What Is Google Glass and How Does It Function?

While still wearable tech, Google Glass differs from similar devices

Woman Wears Google Glass

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Google Glass is a wearable computing device, which comes with a head-mounted display. This smart device displays information to users in a hands-free format and also enables them to interact with the Internet via voice commands, while on the go.

What Makes Google Glass Special

Google Glass is among the most advanced wearable technologies developed. The device resembles a pair of glasses and offers excellent computing power and functionality within a slim, lightweight form factor. Small packets of information are delivered directly to the user via a micro-projector. This creates a private channel of communication exclusive to the user.

Due to its advanced features, Glass can also function as a recorder or a spy camera, recording high-quality audio, images, and even HD video by means of voice commands and hand gestures. Glass also has built-in location awareness, accelerometers, gyroscopes, and other sensors, which keep constant track of the user’s movements.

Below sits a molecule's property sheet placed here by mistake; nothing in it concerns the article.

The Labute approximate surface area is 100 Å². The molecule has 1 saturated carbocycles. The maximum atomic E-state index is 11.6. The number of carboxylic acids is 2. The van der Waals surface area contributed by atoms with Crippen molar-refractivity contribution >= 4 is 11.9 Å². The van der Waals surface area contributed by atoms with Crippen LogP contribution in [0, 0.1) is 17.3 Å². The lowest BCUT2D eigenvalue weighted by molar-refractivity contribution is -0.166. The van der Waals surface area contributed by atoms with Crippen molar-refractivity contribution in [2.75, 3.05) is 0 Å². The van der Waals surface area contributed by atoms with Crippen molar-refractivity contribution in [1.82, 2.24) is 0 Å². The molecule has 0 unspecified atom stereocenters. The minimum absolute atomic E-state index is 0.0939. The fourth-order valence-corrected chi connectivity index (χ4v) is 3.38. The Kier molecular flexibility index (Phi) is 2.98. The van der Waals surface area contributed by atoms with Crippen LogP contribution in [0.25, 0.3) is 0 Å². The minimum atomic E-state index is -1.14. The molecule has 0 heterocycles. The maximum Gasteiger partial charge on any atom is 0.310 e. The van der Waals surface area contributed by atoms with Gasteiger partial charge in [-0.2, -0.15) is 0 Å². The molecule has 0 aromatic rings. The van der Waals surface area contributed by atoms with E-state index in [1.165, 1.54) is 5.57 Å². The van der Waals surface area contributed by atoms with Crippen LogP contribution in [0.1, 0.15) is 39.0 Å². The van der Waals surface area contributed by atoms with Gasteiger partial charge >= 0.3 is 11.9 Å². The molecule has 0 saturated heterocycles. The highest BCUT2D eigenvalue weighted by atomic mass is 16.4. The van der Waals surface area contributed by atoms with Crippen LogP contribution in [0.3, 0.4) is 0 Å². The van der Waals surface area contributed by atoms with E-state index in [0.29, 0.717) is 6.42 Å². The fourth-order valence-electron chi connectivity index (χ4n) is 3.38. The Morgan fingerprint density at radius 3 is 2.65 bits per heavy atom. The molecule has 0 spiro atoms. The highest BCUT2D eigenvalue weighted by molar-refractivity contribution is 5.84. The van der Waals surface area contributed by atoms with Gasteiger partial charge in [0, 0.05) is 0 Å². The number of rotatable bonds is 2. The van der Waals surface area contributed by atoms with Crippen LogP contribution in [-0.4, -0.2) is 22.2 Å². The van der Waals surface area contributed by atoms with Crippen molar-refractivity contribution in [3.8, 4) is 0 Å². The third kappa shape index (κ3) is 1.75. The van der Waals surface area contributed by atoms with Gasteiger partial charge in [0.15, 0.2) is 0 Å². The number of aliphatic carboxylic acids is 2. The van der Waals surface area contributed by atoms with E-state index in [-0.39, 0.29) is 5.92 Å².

Google Glass as Mediated Reality

Glass is commonly referred to as an augmented reality (AR) device. But this is not entirely accurate. Augmented reality layers information and visuals over reality, with almost no noticeable time-lag in relaying information. Such a system requires massive amounts of processing power to render the information correctly to users.

Google Glass, on the other hand, makes use of what can be referred to as a mediated reality platform. This system, which essentially calls apps and services from the cloud, packages little bits and pieces of relevant information to users, thereby making optimal use of its available power supply, while also enabling wearers to achieve secure mobile communication.​

Field of Vision

Glass does not offer users a full field of vision. It merely places a tiny semi-transparent screen on the upper right-hand side of the device, which transmits information only to one eye. This small glass display takes up only about 5 percent of the user’s natural field of vision.

How Google Glass Projects Images Onto the Lens

Glass uses what is known as a Field Sequential Color LCOS, to project images onto its lens, thereby enabling the user to view them in true colors. While an LCOS array processes each image, the illumination is quickly passed via true red, green, and blue LEDs to be synched with the switching of color channels. This process of synchronization takes place so rapidly that it gives users the perception of a continuous stream of images in true color.